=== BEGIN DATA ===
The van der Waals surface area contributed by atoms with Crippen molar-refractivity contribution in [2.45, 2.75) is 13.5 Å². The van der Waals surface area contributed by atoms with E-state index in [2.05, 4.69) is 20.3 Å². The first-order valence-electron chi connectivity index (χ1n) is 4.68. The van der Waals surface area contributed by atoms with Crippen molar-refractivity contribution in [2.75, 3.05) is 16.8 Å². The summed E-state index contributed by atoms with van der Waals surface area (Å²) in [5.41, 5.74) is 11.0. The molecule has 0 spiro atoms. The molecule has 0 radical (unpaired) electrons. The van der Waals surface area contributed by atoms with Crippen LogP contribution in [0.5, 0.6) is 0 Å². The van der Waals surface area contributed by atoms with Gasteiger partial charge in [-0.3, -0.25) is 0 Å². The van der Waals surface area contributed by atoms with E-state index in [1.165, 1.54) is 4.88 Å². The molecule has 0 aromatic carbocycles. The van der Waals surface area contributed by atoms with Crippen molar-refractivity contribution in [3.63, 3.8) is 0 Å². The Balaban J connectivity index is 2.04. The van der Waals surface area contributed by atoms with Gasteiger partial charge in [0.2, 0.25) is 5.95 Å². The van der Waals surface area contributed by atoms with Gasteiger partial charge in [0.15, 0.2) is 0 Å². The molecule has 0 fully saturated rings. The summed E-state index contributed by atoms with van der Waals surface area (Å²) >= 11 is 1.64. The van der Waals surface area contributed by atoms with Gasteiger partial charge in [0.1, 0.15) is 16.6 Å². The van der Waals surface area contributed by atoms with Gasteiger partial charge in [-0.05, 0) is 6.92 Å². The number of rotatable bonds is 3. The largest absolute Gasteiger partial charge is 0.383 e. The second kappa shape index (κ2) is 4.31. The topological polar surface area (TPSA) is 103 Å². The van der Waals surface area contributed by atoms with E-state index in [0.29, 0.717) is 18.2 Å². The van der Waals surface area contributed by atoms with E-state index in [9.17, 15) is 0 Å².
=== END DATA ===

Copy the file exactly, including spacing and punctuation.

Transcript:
The van der Waals surface area contributed by atoms with Crippen molar-refractivity contribution in [2.45, 2.75) is 13.5 Å². The van der Waals surface area contributed by atoms with E-state index in [2.05, 4.69) is 20.3 Å². The first-order valence-electron chi connectivity index (χ1n) is 4.68. The van der Waals surface area contributed by atoms with Crippen molar-refractivity contribution in [2.75, 3.05) is 16.8 Å². The summed E-state index contributed by atoms with van der Waals surface area (Å²) in [5.41, 5.74) is 11.0. The molecule has 0 spiro atoms. The molecule has 0 radical (unpaired) electrons. The van der Waals surface area contributed by atoms with Crippen LogP contribution in [0.5, 0.6) is 0 Å². The van der Waals surface area contributed by atoms with Gasteiger partial charge in [-0.3, -0.25) is 0 Å². The van der Waals surface area contributed by atoms with E-state index in [1.165, 1.54) is 4.88 Å². The molecule has 0 aromatic carbocycles. The van der Waals surface area contributed by atoms with Crippen molar-refractivity contribution in [3.63, 3.8) is 0 Å². The Balaban J connectivity index is 2.04. The van der Waals surface area contributed by atoms with Gasteiger partial charge in [0.2, 0.25) is 5.95 Å². The van der Waals surface area contributed by atoms with Gasteiger partial charge in [0.15, 0.2) is 0 Å². The molecule has 0 fully saturated rings. The summed E-state index contributed by atoms with van der Waals surface area (Å²) >= 11 is 1.64. The van der Waals surface area contributed by atoms with Gasteiger partial charge in [0.1, 0.15) is 16.6 Å². The van der Waals surface area contributed by atoms with Gasteiger partial charge in [-0.05, 0) is 6.92 Å². The number of rotatable bonds is 3. The largest absolute Gasteiger partial charge is 0.383 e. The second kappa shape index (κ2) is 4.31. The topological polar surface area (TPSA) is 103 Å². The van der Waals surface area contributed by atoms with E-state index in [0.29, 0.717) is 18.2 Å². The van der Waals surface area contributed by atoms with E-state index in [9.17, 15) is 0 Å².